Pirate taxis pose new threat

  • AseanPlus News
  • Tuesday, 17 Jun 2003

SINGAPORE'S cabbies face a new threat to their livelihood, and this time it comes from across the Causeway. 

After being hit by SARS, then tormented by touts at Changi Airport, taxi drivers now have to compete with pirate cabbies. 

The pirates ply their illegal services at a taxi stand near the junction of Queen Street and Ban San Street. 

ILLEGAL BUSINESS: Pirate taxi drivers getting passengers to use their services to Malaysia at the Queen Street Bus Terminal recently.- The Straits Times.

The stand is next to the Queen Street Bus Terminal where, at weekends, Singapore-Johor Express buses take hundreds of Malaysians home. 

The licensed cabbies say that at any time at least three illegal taxi drivers will stand near a public toilet next to the ticketing counters for these buses - and within 10m of the licensed taxi stand. 

They offer a one-way trip to Malaysia at anything between S$10 (RM22) and S$20 (RM44) per passenger, depending on demand. There is no fixed charge for licensed cabs. 

On Saturdays and Sundays, the pirates' numbers swell, as they can drive into Singapore without a vehicle entry permit. On weekdays, it costs them S$30 (RM66) to drive in between 2am and 7pm. 

The Land Transport Authority (LTA) told The Straits Times that it is aware of the situation and is monitoring it.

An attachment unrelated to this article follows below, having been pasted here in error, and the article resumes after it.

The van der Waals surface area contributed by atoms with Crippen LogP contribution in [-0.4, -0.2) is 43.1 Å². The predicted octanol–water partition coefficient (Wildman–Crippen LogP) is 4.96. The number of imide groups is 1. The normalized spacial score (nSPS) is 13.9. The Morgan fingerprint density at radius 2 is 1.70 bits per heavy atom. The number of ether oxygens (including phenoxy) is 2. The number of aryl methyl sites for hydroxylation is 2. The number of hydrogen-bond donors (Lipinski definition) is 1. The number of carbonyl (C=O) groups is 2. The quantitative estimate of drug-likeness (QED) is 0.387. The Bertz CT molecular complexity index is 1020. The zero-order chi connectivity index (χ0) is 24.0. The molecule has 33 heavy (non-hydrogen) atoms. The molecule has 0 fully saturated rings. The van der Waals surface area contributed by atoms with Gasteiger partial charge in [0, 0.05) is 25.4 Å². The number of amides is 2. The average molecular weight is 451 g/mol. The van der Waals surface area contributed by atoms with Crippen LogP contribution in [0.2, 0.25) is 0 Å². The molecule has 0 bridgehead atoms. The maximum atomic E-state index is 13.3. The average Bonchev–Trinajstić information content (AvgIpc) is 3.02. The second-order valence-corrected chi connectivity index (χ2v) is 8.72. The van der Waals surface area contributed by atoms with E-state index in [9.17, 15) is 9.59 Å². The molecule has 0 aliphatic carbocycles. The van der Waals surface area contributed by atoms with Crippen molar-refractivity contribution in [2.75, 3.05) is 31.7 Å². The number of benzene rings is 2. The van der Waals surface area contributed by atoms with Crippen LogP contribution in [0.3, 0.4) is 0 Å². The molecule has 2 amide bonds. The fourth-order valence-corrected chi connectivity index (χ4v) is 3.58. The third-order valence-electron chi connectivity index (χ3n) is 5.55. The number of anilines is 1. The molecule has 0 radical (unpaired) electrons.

The pirates park their Proton Wiras and Proton Sagas at carparks behind the Victoria Wholesale Centre in Victoria Street. 

They take their passengers to the cabs only after a fee has been agreed. 

It is against such drivers that the LTA received 16 complaints last year. Eight of the offenders were caught. 

The LTA also warned people against taking them. 

But local cabbies want tougher action against the pirates. 

The president of the Comfort Taxi Operators Association, Mr Tay Hay Leng, said: “We have expressed our concerns at our meetings with the LTA.” 

The pirates are not a new phenomenon. But in the past, when times were better and there were enough passengers to go around, they were ignored. But now, with cabbies suffering unusually hard times, every dollar counts. 

Comfort driver Richard Tan, 47, said: “We have to rent our taxis, renew our licences and pay taxes. At the end of the day, we do not earn much. These pirates don't have to make most of these payments and on top of that, they steal our customers.” – The Straits Times/ Asia News Network  

  • Another perspective from The Straits Times, a partner of Asia News Network. 

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